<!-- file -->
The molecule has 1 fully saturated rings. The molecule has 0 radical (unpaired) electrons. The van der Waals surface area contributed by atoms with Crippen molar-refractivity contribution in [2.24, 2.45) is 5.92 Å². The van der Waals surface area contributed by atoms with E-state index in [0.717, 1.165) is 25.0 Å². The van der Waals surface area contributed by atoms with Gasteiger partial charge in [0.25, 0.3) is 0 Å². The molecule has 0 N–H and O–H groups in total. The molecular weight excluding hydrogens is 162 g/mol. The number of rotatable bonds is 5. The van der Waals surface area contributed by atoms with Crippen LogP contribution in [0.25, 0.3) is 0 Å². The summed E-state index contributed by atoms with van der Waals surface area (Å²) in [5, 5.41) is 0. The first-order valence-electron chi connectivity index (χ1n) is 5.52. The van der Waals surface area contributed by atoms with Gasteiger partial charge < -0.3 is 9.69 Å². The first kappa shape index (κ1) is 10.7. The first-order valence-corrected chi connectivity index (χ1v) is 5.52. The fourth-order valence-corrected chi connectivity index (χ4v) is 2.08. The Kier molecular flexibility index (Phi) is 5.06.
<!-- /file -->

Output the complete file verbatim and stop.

The molecule has 1 fully saturated rings. The molecule has 0 radical (unpaired) electrons. The van der Waals surface area contributed by atoms with Crippen molar-refractivity contribution in [2.24, 2.45) is 5.92 Å². The van der Waals surface area contributed by atoms with E-state index in [0.717, 1.165) is 25.0 Å². The van der Waals surface area contributed by atoms with Gasteiger partial charge in [0.25, 0.3) is 0 Å². The molecule has 0 N–H and O–H groups in total. The molecular weight excluding hydrogens is 162 g/mol. The number of rotatable bonds is 5. The van der Waals surface area contributed by atoms with Crippen LogP contribution in [0.25, 0.3) is 0 Å². The summed E-state index contributed by atoms with van der Waals surface area (Å²) in [5, 5.41) is 0. The first-order valence-electron chi connectivity index (χ1n) is 5.52. The van der Waals surface area contributed by atoms with Gasteiger partial charge < -0.3 is 9.69 Å². The first kappa shape index (κ1) is 10.7. The first-order valence-corrected chi connectivity index (χ1v) is 5.52. The fourth-order valence-corrected chi connectivity index (χ4v) is 2.08. The Kier molecular flexibility index (Phi) is 5.06.